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Brighter days = photography

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Binary Shadow:
Now the weather and daylight hours are improving my photography itch has started again.

Upgraded to the Canon 7D mk2, I want to update my lens to the mk2 version to but its a bit of an expensive move.

Couple of images from the weekend at BTCC Brands Hatch, I haven't yet had a chance to get through all of them:

Tripod by Adam Woodford, on Flickr

Different Line by Adam Woodford, on Flickr

Dude, you're not tempted by the sigma 150-600? Apart from the weight it's pretty sweet...cheaper than the mkii too.

The Sigma is actually quite heavy.

Second issue is getting any better results from it. In motor sports you need as much light in as you can get.

I know it's heavy, blooming heavy! I've got one!

However, going from a crop sensor to full frame, I found 400mm just didn't cut the mustard any more. That left me with either the Tamron or Sigma 150-600 options.

I started out with the Tamron, it's actually quite a good lens, not too bad, did the job. Took it to Canada and took it on some hikes, got a few good shots:

Eastern Kingbird by Chris Moody, on Flickr

Least chipmunk by Chris Moody, on Flickr

North American beaver (Castor canadensis) by Chris Moody, on Flickr

So yeah, light is a bit of an issue. But one other benefit of going full frame, is you can get away with higher ISO. That beaver shot is at 3200, and was taken at dusk in very low light. I raised the exposure in post processing to bring it back to daylight levels. Yes if you look at it 100% there's noise, a stock agency likely won't take it, but it's still useable.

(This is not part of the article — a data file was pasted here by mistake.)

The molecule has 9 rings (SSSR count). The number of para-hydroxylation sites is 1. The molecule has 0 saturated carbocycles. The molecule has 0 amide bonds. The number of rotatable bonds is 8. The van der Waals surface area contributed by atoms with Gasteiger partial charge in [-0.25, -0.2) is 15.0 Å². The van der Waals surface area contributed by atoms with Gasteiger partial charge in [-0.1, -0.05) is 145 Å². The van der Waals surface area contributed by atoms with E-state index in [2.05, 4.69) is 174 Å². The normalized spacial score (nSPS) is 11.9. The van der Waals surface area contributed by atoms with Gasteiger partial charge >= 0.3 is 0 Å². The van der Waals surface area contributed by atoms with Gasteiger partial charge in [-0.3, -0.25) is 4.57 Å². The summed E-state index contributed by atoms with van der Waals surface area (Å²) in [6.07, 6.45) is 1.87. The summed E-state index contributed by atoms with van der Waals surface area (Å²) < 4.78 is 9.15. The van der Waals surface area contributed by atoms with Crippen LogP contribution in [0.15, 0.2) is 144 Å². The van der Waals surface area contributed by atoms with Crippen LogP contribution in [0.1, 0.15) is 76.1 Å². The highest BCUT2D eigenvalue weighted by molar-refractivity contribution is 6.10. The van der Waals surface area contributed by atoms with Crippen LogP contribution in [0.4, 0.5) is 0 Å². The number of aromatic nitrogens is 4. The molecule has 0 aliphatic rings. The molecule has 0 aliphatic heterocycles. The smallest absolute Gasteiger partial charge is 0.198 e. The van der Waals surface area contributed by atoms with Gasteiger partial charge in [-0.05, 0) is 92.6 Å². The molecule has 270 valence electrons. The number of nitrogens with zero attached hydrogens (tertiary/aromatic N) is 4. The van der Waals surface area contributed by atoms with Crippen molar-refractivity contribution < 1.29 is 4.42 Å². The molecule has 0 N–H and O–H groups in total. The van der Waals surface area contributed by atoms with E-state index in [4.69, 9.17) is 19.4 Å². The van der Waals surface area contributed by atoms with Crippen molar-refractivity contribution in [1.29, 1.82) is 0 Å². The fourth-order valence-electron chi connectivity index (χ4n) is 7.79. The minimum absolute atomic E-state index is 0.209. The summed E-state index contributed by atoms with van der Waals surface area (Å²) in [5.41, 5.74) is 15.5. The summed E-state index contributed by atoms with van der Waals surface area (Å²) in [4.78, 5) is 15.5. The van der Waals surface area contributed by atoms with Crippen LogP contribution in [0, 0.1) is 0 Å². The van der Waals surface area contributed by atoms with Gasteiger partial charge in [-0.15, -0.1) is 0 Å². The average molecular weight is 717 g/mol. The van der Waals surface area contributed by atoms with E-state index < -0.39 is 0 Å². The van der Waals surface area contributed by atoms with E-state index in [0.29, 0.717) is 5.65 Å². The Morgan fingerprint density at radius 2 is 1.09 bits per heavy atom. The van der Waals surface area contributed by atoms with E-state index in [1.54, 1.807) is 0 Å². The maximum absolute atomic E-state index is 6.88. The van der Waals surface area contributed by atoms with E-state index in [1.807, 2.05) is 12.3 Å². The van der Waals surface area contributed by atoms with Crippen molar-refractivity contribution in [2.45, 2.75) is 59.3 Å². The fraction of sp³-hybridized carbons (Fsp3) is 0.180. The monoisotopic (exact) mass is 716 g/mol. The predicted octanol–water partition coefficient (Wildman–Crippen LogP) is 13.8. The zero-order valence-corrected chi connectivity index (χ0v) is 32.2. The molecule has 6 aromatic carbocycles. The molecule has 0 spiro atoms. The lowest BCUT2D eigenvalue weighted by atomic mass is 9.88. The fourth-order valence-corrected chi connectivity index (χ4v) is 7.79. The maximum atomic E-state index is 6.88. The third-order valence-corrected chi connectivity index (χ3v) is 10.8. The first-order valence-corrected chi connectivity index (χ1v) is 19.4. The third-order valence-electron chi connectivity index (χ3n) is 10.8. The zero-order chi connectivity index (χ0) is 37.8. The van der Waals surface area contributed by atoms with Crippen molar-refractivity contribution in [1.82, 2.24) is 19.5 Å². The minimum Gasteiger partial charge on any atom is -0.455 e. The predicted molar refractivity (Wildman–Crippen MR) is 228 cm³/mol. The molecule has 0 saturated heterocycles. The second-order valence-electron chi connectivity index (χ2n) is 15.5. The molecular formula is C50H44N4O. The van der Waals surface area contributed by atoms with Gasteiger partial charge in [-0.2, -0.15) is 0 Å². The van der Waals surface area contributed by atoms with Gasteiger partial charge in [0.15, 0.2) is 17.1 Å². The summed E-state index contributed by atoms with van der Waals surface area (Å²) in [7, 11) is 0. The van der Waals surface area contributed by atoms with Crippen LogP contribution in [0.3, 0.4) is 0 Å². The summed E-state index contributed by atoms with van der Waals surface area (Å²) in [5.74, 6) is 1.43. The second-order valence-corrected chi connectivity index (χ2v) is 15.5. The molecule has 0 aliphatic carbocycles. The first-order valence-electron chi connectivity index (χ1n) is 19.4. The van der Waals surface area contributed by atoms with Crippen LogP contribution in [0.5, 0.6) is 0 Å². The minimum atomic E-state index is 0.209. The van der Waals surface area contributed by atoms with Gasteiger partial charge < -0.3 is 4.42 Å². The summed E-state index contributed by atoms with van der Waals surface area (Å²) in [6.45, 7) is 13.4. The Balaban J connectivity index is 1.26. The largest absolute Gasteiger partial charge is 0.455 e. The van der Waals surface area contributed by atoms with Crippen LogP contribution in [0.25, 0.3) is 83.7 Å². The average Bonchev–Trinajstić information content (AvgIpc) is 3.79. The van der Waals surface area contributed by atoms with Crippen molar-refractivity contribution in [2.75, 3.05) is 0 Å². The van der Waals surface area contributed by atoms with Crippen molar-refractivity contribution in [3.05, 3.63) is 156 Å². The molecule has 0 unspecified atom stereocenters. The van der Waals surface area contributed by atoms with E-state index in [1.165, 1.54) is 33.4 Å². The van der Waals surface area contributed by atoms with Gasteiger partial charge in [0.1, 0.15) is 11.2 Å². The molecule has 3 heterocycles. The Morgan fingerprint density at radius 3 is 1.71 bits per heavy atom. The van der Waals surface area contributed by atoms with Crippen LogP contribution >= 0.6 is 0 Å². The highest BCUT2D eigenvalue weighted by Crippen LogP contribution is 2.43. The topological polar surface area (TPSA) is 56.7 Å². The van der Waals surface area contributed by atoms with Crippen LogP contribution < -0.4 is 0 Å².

Yet for some reason I decided, that despite getting a good number of keepers, the Tamron wasn't for me. I traded it in and ended up with the Sigma 150-600mm Sport edition. Given that even the lens hood is metal, it's a good kilo heavier than the Tamron, and I seriously doubt I'd have been able to lug the Sigma around and up through the Rockies like I did the Tamron.

However, weight is the only real downside... autofocus is very reliable, the build quality also is nuts, so I know the lens will last me a good long while. To answer the question about needing the light for the motorsports, and if you're thinking the subjects in the above shots were stationary, the following weren't exactly slow movers, and were even photographed in this country in October last year, where the daylight isn't necessarily that great:

Curlew by Chris Moody, on Flickr

Kestrel with cricket by Chris Moody, on Flickr

And this one was stationary, but it shows the detail obtainable:
Ruff by Chris Moody, on Flickr

So all in all, on a full frame that does well in low light / high ISO, the smaller max aperture isn't too much of an issue. I'd be curious what Binary has to say about the noise on the 7DMkII compared to the 7D, which I found to be exceptionally bad.

I bought the earlier 150-500mm version of the Sigma, which is a little lighter. It's a pain to try to hold steady and I doubt if I will take it out much in the future.

Then my old canon is an APS-C sensor, so it effectively ended up equivalent to 225-900mm. At the longer end it was a pain to use.

A number of professionals claim a 400mm with 1.4X teleconverter is a better option. Lighter, better quality image.

Then does motorsports really need a 600mm focal length? You can normally get close enough to use a 200mm lens without being in excessive danger. What do you actually want to see? The hairs in the drivers nostrils? ;D


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